70-year-old celebrates life of skydiving with birthday jump
WEST FARGO - Finding words to explain the unreal sensation of strapping on a parachute and stepping out of an airplane isn’t easy, even for a man who’s been skydiving for nearly 50 years.
“I don’t know how to describe it,” Don Solberg said. “It’s just free flight.”
Solberg, with his white hair and 5-foot-4 frame, soared through the sky over the weekend to mark his 70th birthday. Just after storm clouds passed through Saturday evening, he made a jump from 10,000 feet before safely landing at West Fargo Municipal Airport as his purple-and-aqua chute billowed above him.
It was the 2,476th jump for Solberg, who’s been hooked on the adrenaline-pumping exhilaration of skydiving since he was a young man. Over his lifetime, he’s logged 20 hours, 26 minutes, 16 seconds of freefall time.
“I just love skydiving,” he said. “It’s the greatest sport there ever was, as far as I’m concerned.”
Solberg, who spent about 30 years as a skydiving instructor, is a founding member of Valley Skydivers, a club that’s been based at the West Fargo airport since 1984. “For many years, he was the heart and soul of the club,” said Clifford Cornelius, a former skydiver who received his first lesson from Solberg more than 20 years ago.
Raised in Hunter, N.D., Solberg made his first jump at age 21, stepping out of his dad’s Cessna 170 in the summer of 1965. It had rained the day before, and Solberg touched down in a soggy field and stuck the landing in ankle-deep mud. “Not too many people do a standup landing on their first jump,” he said.
Solberg said his first skydiving experience was petrifying, and in many ways, that fear has stayed with him for every jump he’s done.
“Anybody who tells you they’re not scared to make a jump, they’re lying to you,” he said.
Solberg, who can flip, turn and spin while in mid-air, said making solo jumps bores him. Instead, he’d rather do what skydivers call “relative work.” That’s when several jumpers meet in the air and join hands and feet to create shapes.
These days, Solberg makes about 20 jumps a year. But there was a time when he did 100 per year, spending much of his free time at the airport. “I felt like a widow,” said Solberg’s wife, Donna, who’s never jumped from a plane.
“I keep my feet firmly on the ground,” she said. “He wants me to take a tandem (jump), and I won’t do that.”
In 1995, Solberg, then 51, reached the 2,000-jump milestone, and as tradition dictates, his fellow jumpers pelted him with cream pies upon landing. The jump also earned him a set of diamond wings from the U.S. Parachute Association.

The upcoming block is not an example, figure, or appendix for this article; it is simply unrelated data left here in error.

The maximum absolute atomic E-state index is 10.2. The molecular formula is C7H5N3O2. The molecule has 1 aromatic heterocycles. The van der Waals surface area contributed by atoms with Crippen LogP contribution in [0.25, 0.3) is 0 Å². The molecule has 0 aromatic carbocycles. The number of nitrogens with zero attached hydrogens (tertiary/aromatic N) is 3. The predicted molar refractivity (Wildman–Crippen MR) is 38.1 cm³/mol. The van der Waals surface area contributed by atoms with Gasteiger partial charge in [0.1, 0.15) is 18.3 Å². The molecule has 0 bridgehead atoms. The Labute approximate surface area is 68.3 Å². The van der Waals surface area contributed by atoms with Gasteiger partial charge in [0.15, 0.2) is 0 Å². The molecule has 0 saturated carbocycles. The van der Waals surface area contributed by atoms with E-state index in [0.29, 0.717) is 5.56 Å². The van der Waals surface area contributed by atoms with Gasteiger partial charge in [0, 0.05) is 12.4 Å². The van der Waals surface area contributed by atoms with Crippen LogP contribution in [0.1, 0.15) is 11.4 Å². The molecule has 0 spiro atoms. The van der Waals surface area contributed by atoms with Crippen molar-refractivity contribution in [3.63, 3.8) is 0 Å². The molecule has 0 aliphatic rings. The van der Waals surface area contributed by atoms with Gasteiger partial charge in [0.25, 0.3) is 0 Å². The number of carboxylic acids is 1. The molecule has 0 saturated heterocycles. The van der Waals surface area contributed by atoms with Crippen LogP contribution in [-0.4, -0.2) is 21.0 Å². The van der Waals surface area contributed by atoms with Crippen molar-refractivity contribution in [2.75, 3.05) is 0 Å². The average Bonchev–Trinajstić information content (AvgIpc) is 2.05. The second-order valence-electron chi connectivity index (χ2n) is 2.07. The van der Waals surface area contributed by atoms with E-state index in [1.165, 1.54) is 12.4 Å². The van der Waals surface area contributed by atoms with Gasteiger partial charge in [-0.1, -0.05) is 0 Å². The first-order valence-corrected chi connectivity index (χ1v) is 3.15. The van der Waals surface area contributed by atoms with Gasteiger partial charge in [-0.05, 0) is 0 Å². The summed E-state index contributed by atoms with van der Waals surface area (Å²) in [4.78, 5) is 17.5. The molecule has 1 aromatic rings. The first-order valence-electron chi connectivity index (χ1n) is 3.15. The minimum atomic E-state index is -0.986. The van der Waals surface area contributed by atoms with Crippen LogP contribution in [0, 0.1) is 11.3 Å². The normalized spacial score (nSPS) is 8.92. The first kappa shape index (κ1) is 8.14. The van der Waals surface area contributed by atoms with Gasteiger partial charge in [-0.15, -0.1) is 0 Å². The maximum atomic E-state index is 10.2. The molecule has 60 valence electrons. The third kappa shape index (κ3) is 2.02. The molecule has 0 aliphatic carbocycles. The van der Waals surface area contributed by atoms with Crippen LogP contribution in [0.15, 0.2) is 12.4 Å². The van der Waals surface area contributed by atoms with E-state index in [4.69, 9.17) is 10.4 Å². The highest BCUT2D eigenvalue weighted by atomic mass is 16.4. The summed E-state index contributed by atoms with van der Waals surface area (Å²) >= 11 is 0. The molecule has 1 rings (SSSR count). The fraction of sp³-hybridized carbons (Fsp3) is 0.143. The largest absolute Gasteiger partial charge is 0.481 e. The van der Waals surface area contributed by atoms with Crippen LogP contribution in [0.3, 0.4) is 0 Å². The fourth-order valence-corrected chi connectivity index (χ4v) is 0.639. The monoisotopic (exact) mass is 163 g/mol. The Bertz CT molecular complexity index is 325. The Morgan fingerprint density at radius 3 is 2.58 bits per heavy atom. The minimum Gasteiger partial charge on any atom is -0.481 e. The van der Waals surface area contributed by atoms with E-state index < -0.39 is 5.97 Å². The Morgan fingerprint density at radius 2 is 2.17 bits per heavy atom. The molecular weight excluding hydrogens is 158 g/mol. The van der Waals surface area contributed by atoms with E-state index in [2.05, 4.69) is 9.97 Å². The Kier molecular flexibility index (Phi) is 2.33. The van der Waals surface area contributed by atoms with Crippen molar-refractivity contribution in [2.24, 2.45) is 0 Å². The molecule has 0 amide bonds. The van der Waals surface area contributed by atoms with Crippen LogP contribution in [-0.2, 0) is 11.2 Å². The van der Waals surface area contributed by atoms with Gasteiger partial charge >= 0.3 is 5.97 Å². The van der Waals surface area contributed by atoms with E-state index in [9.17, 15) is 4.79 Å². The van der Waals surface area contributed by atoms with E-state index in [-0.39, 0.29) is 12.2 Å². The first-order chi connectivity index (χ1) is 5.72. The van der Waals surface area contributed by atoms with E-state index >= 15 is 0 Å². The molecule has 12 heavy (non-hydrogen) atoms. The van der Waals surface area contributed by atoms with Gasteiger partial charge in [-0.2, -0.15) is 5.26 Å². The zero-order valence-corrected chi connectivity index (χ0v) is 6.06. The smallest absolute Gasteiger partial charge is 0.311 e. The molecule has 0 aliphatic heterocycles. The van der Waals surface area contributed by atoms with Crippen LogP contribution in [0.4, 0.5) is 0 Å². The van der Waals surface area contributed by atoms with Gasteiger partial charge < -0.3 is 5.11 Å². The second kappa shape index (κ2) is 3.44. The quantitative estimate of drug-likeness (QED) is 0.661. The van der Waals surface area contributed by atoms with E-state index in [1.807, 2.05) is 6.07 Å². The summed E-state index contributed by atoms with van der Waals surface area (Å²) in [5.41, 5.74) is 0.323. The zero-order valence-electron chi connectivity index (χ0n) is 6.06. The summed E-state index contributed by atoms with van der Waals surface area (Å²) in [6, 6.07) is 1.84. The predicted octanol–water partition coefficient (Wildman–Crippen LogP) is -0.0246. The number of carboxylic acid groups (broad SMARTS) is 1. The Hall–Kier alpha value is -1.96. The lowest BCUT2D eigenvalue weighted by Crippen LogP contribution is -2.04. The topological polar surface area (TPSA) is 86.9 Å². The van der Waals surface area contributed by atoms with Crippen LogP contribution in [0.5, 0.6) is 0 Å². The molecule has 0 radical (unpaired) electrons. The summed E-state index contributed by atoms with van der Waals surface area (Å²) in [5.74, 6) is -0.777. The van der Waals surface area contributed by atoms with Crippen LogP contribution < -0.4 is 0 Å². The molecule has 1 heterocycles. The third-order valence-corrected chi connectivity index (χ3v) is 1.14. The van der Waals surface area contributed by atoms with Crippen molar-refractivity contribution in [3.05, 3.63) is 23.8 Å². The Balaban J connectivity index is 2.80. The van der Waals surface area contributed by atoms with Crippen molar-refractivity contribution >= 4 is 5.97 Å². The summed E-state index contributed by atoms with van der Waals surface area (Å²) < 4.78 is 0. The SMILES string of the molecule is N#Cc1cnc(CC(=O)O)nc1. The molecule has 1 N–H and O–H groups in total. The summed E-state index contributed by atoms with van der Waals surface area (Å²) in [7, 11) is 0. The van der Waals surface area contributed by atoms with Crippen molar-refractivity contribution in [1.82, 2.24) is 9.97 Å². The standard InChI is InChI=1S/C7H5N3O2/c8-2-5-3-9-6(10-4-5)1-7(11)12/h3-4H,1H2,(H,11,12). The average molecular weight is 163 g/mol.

Given North Dakota’s frigid winters, most of Solberg’s jumps have happened between May and October. But about 10 years ago, he and a group of other skydivers made a point to do a jump in every month of the year.
Solberg, who lives in West Fargo, recalled the 8,000-foot jump the group made in January when the temperature was minus 10. “My fingers were so cold that I couldn’t even feel them,” he said. “Someone said, ‘Want to make another one?’ and I said, ‘No, I’m going in the hangar, and I’m going to drink beer.’ ”
Along with cold jumps, Solberg has also made some high-altitude ones. In 1992, he and others jumped from 22,000 feet during a skydiving convention in Quincy, Ill.
“We had to breathe oxygen all the way up from 8,000 feet on up to 22,000 feet,” he said. “Maybe it’s in my mind, but I could see a slight curvature of the Earth.”
Freefalling at speeds of close to 120 mph, Solberg finally opened his chute at 2,000 feet.
Over the years, Solberg’s parachutes have malfunctioned about nine or 10 times, and he’s had to use his backup chute. For the sake of survival, he makes a habit of opening his chute at 3,000 feet. “If something goes wrong, I want some space between me and the ground,” he said.
Solberg’s worst skydiving injury came in 1981 when he broke his leg in four places after he turned too close to the ground and made an abrupt landing. With good humor, he blames himself for what happened.
“I had brain damage before I hit the ground on that jump,” he joked. “I never made no low turns like that ever again.”
That mistake aside, Solberg is known as a confident, safety-conscious skydiver.
“You don’t make it through 50 years of jumping without being concerned with safety,” said Chris Gourde, who met Solberg 18 years ago on the day he made his first jump.
Gourde, a member of Valley Skydivers, credited Solberg with being a driving force in the club.
“We wouldn’t be here today if it wasn’t for what he started and kept going in the ’70s and ’80s,” said Gourde, 43.
Solberg, a former office manager who now does custodial work at North Dakota State University, said he doesn’t know how long he’ll keep skydiving. “This might be my last year, it might not be,” he said. “My adrenaline still flows, but not as much as it used to.”
Except for some lower back pain, Solberg said, he doesn’t have any health problems that would keep him from his passion. During a physical in February, his doctor couldn’t find anything wrong with him.
“You get a gold star,” his doctor told him.